• {author}, {author}, and 4 others liked (your photo/video) "{Target post text truncated...}" {target url}
  • {author} liked a post that linked to "{article name}" {target url}


  • {author} RSVPd yes to {target event name} {target url}
  • {author} and {author} RSVPd no to {target event name} {target url}
  • {author}, {author} and 4 others RSVPd yes to {target event name} {target url}


  • {invitee} was invited to {target event name} {target url}
  • {invitee} and {invitee} were invited to {target event name} {target url}
  • {invitee}, {invitee} and 4 others were invited to {target event name} {target url}

Generic Mention

  • {author} linked to {target url}: "Source post text truncated..." {source url}
  • {author} and {author} linked to {target url}
  • {author} posted "Source post text truncated..." {source url} that linked to {target url}, {target url} and {target url}


(not clustered)

  • {author} commented on {target url}: "Source post text truncated..." {source url}


In environments with lots of notifications or notification bursts, you may want to cluster notifications together. Here's a description of that feature and the algorithm that uses: Clustering notifications.

Push Notifications

Main article: push notification

"Push notifications", also known as "client notifications", are notifications that show up on one or more of your client devices without you having to explicitly request them (hence "push").

How to

No replicable indieweb solutions to Push Notifications yet. See the main push notification page for projects and brainstorming.

IndieWeb Push Notification Examples

  • Aaron Parecki's site receives webmentions and then sends them to his own IRC channel, which then sends a push notification to his phone when his IRC status is "AFK" status. The notification sends just the two URLs (source, target), and the type of webmention, e.g. reply, like, etc. mention-app (see Projects below) is his eventual goal.
  • Marty McGuire's site receives webmentions at, which is configured to send a notification to a webhook running on his site. That hook uses Pushbullet to send a push notification to his phone and other devices.

Platform Examples

Examples of notification user interface presentation from platforms (e.g. operating systems)

iOS 7

This iOS 7 "recent items" notifications example shows 2-3 different kinds of notifications from two apps, a favorite, several likes, and a reply. 2014-361-ios-recent-notifications.jpg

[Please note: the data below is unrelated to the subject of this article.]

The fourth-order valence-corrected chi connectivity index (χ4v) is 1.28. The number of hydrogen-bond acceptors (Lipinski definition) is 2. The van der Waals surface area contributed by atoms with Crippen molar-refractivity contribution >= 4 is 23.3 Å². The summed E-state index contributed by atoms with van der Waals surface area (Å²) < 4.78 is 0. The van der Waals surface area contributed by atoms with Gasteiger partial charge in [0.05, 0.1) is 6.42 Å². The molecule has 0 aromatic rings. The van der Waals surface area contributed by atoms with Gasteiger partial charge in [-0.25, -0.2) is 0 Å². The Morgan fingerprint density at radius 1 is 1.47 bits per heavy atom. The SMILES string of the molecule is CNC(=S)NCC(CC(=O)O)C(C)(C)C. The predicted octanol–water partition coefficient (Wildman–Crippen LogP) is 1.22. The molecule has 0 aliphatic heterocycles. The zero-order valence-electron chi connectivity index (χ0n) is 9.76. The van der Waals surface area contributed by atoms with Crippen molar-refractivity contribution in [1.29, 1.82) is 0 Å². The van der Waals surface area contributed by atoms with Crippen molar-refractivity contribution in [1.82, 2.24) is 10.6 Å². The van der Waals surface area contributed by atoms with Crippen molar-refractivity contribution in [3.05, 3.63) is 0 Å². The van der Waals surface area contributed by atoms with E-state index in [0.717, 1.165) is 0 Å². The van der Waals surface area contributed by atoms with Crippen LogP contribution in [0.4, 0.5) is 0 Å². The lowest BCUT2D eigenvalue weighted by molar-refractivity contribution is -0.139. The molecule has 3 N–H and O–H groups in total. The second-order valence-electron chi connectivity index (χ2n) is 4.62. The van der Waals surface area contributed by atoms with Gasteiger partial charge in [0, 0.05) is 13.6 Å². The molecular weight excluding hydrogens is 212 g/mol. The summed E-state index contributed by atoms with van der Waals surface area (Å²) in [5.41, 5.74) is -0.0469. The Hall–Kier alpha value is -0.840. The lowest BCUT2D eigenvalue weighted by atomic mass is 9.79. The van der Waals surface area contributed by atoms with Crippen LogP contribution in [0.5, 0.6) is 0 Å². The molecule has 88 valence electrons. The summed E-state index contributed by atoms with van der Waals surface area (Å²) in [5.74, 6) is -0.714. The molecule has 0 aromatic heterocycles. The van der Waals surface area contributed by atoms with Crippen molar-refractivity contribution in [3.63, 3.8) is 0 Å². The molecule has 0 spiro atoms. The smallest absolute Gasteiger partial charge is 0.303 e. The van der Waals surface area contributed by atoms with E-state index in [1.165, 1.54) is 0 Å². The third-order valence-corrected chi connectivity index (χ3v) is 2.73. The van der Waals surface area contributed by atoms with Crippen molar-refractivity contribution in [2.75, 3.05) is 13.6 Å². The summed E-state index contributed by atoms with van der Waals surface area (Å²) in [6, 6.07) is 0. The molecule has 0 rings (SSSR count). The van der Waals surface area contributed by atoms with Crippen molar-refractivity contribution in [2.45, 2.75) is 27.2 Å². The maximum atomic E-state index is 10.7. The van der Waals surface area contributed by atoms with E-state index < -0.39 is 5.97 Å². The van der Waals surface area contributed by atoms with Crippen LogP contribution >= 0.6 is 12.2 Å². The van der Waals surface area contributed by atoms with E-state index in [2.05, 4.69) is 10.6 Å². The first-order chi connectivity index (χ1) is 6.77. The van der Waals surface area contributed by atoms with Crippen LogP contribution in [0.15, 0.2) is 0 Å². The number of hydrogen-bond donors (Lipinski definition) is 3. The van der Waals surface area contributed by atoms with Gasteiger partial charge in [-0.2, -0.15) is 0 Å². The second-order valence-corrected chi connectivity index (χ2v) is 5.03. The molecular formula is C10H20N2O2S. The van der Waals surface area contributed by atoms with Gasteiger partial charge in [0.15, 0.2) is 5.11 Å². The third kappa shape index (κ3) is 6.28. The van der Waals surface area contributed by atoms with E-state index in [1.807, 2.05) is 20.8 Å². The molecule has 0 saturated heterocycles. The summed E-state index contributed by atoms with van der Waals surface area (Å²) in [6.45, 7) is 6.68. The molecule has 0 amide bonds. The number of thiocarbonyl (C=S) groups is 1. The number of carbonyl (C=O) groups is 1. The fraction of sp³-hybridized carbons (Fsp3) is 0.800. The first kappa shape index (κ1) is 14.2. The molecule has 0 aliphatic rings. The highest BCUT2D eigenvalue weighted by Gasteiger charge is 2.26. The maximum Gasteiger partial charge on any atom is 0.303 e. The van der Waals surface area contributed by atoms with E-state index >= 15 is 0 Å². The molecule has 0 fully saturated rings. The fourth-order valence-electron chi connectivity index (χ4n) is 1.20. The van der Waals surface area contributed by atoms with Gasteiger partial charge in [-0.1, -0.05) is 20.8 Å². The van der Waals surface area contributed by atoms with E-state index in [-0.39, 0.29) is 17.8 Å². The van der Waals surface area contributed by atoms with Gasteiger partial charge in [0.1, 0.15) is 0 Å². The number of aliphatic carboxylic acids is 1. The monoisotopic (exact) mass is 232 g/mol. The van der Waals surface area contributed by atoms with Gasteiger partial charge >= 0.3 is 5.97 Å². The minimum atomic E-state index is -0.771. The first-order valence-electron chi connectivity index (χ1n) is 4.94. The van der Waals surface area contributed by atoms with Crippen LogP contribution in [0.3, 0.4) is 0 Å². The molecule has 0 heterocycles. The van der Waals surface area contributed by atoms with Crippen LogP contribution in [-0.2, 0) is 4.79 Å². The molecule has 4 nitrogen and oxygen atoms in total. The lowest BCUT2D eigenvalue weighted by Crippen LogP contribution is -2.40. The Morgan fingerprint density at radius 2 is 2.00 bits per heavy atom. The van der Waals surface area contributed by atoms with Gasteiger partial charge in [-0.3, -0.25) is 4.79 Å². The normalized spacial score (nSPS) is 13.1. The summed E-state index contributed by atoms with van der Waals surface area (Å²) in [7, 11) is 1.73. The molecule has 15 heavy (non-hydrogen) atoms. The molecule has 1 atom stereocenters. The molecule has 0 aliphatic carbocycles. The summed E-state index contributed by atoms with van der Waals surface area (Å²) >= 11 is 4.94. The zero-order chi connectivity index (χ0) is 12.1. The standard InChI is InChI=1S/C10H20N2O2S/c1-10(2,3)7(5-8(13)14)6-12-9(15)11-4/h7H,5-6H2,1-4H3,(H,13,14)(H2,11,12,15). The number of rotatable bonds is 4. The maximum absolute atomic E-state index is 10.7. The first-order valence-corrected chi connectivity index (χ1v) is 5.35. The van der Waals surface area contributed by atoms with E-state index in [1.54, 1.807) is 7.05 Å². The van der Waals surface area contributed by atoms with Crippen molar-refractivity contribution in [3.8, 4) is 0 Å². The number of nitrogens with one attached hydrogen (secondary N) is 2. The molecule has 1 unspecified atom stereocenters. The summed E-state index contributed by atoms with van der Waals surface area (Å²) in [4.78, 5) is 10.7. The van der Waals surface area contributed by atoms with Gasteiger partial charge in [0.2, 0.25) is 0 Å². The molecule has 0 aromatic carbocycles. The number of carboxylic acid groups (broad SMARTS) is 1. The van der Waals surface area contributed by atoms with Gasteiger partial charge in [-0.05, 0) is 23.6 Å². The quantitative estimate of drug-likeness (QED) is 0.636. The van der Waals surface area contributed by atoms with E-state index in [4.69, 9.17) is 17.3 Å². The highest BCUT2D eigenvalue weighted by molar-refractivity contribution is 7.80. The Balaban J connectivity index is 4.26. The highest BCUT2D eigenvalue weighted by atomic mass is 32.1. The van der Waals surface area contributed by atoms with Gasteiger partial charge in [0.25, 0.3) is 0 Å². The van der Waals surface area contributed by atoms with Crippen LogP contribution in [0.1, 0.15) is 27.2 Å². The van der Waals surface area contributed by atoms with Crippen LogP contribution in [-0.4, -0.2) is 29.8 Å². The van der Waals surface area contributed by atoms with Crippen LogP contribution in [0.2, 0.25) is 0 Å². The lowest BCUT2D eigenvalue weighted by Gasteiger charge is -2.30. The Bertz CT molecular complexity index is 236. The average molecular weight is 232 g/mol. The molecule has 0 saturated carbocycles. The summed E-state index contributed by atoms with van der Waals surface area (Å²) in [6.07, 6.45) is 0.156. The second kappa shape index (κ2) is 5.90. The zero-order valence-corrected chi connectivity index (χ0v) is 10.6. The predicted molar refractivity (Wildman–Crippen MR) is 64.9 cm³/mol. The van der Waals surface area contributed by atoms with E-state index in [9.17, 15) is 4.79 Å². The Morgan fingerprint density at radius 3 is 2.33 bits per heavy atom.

Twitter iOS app

Twitter iOS App:

Twitter 58m ago
@fraying favorited:
text first design is a form of
universal design: listenable, more
accessible. also a path to progre...

Instagram iOS app

Instagram iOS App:

Instagram 8m ago
cristyle__ liked your photo.


lucianteo said: "You're burping


Twitter Android notification.png

Note clustering is limited to grouping and showing a count, actual text of notifications is not intelligently collapsed at all, e.g. notification text repeats the account that "Favourited":


Analysis of design differences

Note the differences:

  • "@username" vs. "username"
  • "favorited:" vs. "liked" (no colon) vs. "said:"
  • (linebreak) (unquoted 99 chars of tweet ...) vs. "your photo." vs. (inline quoted reply)

Some presentations of some notifications like these "recent items" begin to look like "cards".

Silo Examples

These are examples from various silos's websites:


All of a Google+ users own notifications are available from [1] and can be sorted by "Your posts" or "Other people's posts". This stream is time sensitive and after all have been read for enough time your notifications box appears empty

(screenshot needed)


As of 2018, Facebook shows a bell (🔔) icon in their header for notifications, instead of a globe that is rotated to your current location (🌎🌍🌏), on both web and mobile web versions of their site.

(screenshot needed)

Your most recent seven days of Facebook notifications are available once logged in from:

Some of these entries have no permalink and only link to referenced post. The also appear to be time sensitive and cannot be recovered after a certain amount of time. If you receive Facebook notifications via email you may be able to search your email archives for older notifications.


This screenshot shows Facebook's current notifications UI after browsing to the "Show All Notifications Page" and expanding the notifications menu bar. Clicking on any notification brings up the post that is being discussed, but there is no known way to get to a post with this exact content"